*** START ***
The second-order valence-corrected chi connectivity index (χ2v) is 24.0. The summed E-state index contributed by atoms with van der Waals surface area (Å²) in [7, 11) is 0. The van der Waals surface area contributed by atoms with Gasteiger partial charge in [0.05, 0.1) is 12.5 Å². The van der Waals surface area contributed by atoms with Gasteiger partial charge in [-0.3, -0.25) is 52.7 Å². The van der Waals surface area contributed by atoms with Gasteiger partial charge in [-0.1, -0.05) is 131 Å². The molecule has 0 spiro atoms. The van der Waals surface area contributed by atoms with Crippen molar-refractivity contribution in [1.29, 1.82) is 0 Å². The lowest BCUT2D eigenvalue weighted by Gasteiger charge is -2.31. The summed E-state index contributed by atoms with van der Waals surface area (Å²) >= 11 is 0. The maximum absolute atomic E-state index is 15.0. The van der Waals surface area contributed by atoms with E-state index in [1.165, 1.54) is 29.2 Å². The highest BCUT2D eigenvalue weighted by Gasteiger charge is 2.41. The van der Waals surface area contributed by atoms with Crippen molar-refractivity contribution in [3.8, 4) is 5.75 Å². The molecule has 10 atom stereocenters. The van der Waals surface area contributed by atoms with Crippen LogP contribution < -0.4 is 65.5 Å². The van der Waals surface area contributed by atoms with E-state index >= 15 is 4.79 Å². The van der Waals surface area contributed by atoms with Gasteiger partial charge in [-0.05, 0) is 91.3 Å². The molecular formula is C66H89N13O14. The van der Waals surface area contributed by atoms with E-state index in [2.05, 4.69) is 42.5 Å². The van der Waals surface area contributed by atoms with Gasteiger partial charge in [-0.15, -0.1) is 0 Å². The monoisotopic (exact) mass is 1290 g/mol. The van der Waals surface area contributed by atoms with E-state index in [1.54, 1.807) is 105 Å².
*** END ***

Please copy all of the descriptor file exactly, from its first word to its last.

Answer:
The second-order valence-corrected chi connectivity index (χ2v) is 24.0. The summed E-state index contributed by atoms with van der Waals surface area (Å²) in [7, 11) is 0. The van der Waals surface area contributed by atoms with Gasteiger partial charge in [0.05, 0.1) is 12.5 Å². The van der Waals surface area contributed by atoms with Gasteiger partial charge in [-0.3, -0.25) is 52.7 Å². The van der Waals surface area contributed by atoms with Gasteiger partial charge in [-0.1, -0.05) is 131 Å². The molecule has 0 spiro atoms. The van der Waals surface area contributed by atoms with Crippen molar-refractivity contribution in [1.29, 1.82) is 0 Å². The lowest BCUT2D eigenvalue weighted by Gasteiger charge is -2.31. The summed E-state index contributed by atoms with van der Waals surface area (Å²) >= 11 is 0. The maximum absolute atomic E-state index is 15.0. The van der Waals surface area contributed by atoms with E-state index in [1.165, 1.54) is 29.2 Å². The highest BCUT2D eigenvalue weighted by Gasteiger charge is 2.41. The van der Waals surface area contributed by atoms with Crippen molar-refractivity contribution in [3.8, 4) is 5.75 Å². The molecule has 10 atom stereocenters. The van der Waals surface area contributed by atoms with Crippen LogP contribution < -0.4 is 65.5 Å². The van der Waals surface area contributed by atoms with E-state index >= 15 is 4.79 Å². The van der Waals surface area contributed by atoms with Gasteiger partial charge in [-0.05, 0) is 91.3 Å². The molecular formula is C66H89N13O14. The van der Waals surface area contributed by atoms with E-state index in [2.05, 4.69) is 42.5 Å². The van der Waals surface area contributed by atoms with Gasteiger partial charge in [-0.15, -0.1) is 0 Å². The monoisotopic (exact) mass is 1290 g/mol. The van der Waals surface area contributed by atoms with E-state index in [1.54, 1.807) is 105 Å².